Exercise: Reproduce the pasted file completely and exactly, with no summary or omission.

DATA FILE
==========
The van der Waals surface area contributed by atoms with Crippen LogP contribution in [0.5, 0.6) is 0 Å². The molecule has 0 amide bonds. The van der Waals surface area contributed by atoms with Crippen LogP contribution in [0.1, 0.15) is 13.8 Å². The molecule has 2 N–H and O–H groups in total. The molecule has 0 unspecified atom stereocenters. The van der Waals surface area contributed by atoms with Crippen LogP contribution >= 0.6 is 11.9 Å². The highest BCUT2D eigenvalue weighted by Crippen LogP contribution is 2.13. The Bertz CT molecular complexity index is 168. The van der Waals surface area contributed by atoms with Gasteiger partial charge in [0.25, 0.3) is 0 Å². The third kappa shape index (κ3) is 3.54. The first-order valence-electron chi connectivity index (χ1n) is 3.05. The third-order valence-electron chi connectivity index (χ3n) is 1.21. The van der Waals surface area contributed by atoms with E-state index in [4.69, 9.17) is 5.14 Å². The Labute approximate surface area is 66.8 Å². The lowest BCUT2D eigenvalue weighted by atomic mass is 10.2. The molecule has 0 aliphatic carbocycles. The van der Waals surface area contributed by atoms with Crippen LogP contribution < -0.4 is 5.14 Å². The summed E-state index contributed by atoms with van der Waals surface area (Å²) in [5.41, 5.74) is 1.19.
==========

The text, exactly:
The van der Waals surface area contributed by atoms with Crippen LogP contribution in [0.5, 0.6) is 0 Å². The molecule has 0 amide bonds. The van der Waals surface area contributed by atoms with Crippen LogP contribution in [0.1, 0.15) is 13.8 Å². The molecule has 2 N–H and O–H groups in total. The molecule has 0 unspecified atom stereocenters. The van der Waals surface area contributed by atoms with Crippen LogP contribution >= 0.6 is 11.9 Å². The highest BCUT2D eigenvalue weighted by Crippen LogP contribution is 2.13. The Bertz CT molecular complexity index is 168. The van der Waals surface area contributed by atoms with Gasteiger partial charge in [0.25, 0.3) is 0 Å². The third kappa shape index (κ3) is 3.54. The first-order valence-electron chi connectivity index (χ1n) is 3.05. The third-order valence-electron chi connectivity index (χ3n) is 1.21. The van der Waals surface area contributed by atoms with E-state index in [4.69, 9.17) is 5.14 Å². The Labute approximate surface area is 66.8 Å². The lowest BCUT2D eigenvalue weighted by atomic mass is 10.2. The molecule has 0 aliphatic carbocycles. The van der Waals surface area contributed by atoms with Crippen LogP contribution < -0.4 is 5.14 Å². The summed E-state index contributed by atoms with van der Waals surface area (Å²) in [5.41, 5.74) is 1.19.